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Entrance to old Cedars of Lebanon Hospital, 1956


Cedars-Sinai Medical Center is a hospital located in Los Angelesmarker, Californiamarker, USAmarker.

History

From 1906 to 1910, Dr. Sarah Vasen, the first woman doctor in Los Angeles acted as superintendent of what was then the Kaspare Cohn Hospital.

In 1910, it moved to Whittier Boulevard and then in 1930 to 4833 Fountain Avenue, where it was renamed Cedars of Lebanon after the religiously significant Lebanon Cedar, used to build King Solomon's Temple in Jerusalemmarker in the Bible. Cedars of Lebanon and Mount Sinai Hospitals merged in 1961 to form Cedars-Sinai Medical Center.

Donations from the Max Factor Family Foundation allowed the construction of the current main hospital building, which opened on November 5, 1972.

In 2006 the Medical Center added the Sapperstein Critical Care Tower with 150 ICU beds.

, Cedars-Sinai served 54,947 inpatients and 350,405 outpatients, and there were 77,964 visits to the emergency room. Cedars-Sinai received high rankings in eleven of the sixteen specialties, ranking in the top 10 for digestive disorders and in the top 25 for five other specialties as listed below.:


Specialty Ranking
Digestive Disorders 10
Heart 15
Endocrinology 19
Neurology and Neurosurgery 15
Respiratory Disorders 29
Geriatrics 33
Gynecology 23
Kidney Disease 20
Orthopedics 26
Urology 38


For more than 20 years, Los Angeles area residents have named Cedars-Sinai the "Most Preferred Hospital for All Health Needs" in :

Famous doctors

Jeremy Swan co-invented the pulmonary artery catheter together with Willie Ganz while at Cedars.

David Ho was a resident there when he encountered some of the first cases of what was later labelled AIDS.

Controversy

According to articles in the Los Angeles Times , Cedars-Sinai is under investigation for significant radiation overdoses of 260 patients during CT brain scans during an 18-month period.

"In recent years, Cedars-Sinai has been the site of other high-profile problems. In November 2007, the newborn twins of actor Dennis Quaid and his wife, Kimberly, twice were given 1,000 times the intended dosage of the blood thinner heparin, endangering their lives. State regulators later fined the hospital $25,000 for safety lapses involving the Quaid twins and another child. The Quaids sued the hospital, settling the case for $750,000. In June, a former Cedars-Sinai employee was sentenced to four years and eight months in prison after pleading guilty to stealing patient information to defraud insurance firms. Personal information from more than 1,000 patients was found during a search of the man's home.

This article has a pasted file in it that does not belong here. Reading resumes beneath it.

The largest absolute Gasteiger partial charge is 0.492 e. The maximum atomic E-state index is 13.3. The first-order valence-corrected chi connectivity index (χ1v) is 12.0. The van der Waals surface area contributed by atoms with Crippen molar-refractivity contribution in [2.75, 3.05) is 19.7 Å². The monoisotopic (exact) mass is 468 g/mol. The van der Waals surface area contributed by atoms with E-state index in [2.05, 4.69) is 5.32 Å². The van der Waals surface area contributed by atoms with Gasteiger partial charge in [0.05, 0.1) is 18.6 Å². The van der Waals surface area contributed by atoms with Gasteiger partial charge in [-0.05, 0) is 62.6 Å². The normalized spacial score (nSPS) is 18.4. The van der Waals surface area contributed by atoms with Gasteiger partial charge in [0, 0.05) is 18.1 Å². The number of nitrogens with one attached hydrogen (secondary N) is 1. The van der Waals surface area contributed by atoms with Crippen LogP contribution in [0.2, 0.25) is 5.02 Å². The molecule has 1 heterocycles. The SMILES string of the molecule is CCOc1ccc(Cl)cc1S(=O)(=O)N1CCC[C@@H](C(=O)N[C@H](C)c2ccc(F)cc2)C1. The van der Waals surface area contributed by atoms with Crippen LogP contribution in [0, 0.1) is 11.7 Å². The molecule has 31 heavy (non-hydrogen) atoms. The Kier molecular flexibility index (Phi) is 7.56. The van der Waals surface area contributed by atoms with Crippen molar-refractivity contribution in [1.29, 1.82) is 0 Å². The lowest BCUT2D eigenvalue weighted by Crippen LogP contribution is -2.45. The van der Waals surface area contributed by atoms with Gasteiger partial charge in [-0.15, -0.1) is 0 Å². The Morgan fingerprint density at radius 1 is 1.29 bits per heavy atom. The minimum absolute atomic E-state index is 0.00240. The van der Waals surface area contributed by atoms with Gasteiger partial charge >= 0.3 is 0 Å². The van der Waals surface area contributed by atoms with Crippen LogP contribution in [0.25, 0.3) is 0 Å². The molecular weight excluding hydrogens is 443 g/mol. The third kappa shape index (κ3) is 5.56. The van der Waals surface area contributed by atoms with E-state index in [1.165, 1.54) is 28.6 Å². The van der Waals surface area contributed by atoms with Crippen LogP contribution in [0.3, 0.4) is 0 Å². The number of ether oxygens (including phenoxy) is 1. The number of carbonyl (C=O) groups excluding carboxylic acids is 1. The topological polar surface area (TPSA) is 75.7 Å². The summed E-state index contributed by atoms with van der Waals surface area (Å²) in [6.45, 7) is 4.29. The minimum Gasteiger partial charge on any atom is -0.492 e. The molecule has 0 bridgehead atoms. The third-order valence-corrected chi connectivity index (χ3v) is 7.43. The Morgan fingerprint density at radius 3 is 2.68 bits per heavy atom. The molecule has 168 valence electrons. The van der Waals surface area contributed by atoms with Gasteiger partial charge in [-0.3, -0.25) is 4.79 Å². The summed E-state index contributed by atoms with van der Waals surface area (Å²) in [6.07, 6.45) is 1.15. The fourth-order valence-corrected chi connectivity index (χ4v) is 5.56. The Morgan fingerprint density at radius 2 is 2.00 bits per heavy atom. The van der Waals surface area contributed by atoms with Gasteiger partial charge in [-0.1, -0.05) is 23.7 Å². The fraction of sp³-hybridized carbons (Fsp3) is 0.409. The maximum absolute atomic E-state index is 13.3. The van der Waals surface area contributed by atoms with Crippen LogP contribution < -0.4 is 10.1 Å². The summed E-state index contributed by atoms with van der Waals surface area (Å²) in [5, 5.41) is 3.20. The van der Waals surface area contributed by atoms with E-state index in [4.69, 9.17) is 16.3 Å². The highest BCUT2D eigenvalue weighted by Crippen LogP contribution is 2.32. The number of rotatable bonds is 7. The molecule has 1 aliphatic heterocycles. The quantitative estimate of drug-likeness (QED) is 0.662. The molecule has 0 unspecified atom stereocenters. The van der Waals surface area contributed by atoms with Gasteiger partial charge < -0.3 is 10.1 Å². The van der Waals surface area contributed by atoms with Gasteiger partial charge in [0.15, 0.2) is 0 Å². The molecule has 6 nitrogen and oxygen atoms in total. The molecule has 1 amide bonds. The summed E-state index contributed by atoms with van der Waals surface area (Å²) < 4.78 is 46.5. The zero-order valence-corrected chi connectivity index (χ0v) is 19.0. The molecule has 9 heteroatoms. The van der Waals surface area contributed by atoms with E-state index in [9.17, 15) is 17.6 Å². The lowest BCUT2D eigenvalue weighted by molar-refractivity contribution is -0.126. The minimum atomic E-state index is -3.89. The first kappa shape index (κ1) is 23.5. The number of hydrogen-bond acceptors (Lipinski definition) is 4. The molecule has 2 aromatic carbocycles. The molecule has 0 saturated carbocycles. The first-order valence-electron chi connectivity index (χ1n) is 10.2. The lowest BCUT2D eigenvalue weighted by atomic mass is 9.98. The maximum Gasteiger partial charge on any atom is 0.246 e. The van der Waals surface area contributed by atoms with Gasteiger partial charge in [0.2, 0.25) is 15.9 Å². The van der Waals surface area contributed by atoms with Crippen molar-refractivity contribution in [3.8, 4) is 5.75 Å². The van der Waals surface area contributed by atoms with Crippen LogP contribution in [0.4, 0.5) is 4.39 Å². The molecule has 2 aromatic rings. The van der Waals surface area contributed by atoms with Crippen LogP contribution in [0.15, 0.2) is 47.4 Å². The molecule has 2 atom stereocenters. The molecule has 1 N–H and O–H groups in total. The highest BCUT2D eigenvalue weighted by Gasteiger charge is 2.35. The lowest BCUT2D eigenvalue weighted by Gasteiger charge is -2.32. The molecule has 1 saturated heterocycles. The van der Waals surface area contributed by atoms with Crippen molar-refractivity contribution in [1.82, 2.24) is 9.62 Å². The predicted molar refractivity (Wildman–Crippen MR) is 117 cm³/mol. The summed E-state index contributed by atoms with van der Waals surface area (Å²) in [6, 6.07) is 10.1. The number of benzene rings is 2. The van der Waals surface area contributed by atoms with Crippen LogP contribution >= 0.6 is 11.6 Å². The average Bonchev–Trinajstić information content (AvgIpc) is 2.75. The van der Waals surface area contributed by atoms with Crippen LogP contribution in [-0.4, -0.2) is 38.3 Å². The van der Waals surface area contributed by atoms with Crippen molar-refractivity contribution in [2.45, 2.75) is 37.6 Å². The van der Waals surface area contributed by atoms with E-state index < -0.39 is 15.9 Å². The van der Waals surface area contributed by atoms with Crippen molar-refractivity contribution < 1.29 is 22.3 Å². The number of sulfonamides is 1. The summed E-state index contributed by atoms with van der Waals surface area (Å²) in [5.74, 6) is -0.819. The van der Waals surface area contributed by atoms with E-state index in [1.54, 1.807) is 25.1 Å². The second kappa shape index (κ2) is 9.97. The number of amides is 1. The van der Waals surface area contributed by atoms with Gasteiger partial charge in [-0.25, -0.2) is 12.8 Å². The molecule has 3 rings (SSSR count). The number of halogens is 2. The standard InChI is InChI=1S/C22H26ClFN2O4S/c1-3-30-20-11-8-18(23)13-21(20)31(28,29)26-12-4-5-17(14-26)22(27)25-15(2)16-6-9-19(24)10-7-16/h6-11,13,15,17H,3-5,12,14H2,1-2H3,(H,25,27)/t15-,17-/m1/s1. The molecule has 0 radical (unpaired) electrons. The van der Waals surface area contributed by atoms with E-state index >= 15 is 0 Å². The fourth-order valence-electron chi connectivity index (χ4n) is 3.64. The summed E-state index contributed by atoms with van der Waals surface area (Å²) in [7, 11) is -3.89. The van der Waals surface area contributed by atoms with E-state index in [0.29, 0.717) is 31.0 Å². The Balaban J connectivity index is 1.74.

References

  1. Cedars of Lebanon hospital
  2. http://googlewwwp1.csmc.edu:7800/search?q=cache:1kBmTvqBaRgJ:www.csmc.edu/pdf/CardiologySwanGanzAwards.pdf+swan+ganz&access=p&output=xml_no_dtd&ie=UTF-8&client=default_frontend&site=default_collection&proxystylesheet=default_frontend&oe=UTF-8
  3. http://googlewwwp1.csmc.edu:7800/search?q=cache:lCXhkpYAoSAJ:www.csmc.edu/pdf/CSPR-GraduationAdvisoryPDF.PDF+david+ho&access=p&output=xml_no_dtd&ie=UTF-8&client=default_frontend&site=default_collection&proxystylesheet=default_frontend&oe=UTF-8
  4. Cedars-Sinai investigated for significant radiation overdoses of 206 patients, Alan Zarembo, Los Angeles Times, October 10, 2009; “4 patients say Cedars-Sinai did not tell them they had received a radiation overdose”, Alan Zarembo, Los Angeles Times, October 15, 2009; Cedars-Sinai finds more patients exposed to excess radiation, Nicole Santa Cruz, Los Angeles Times, November 9, 2009;


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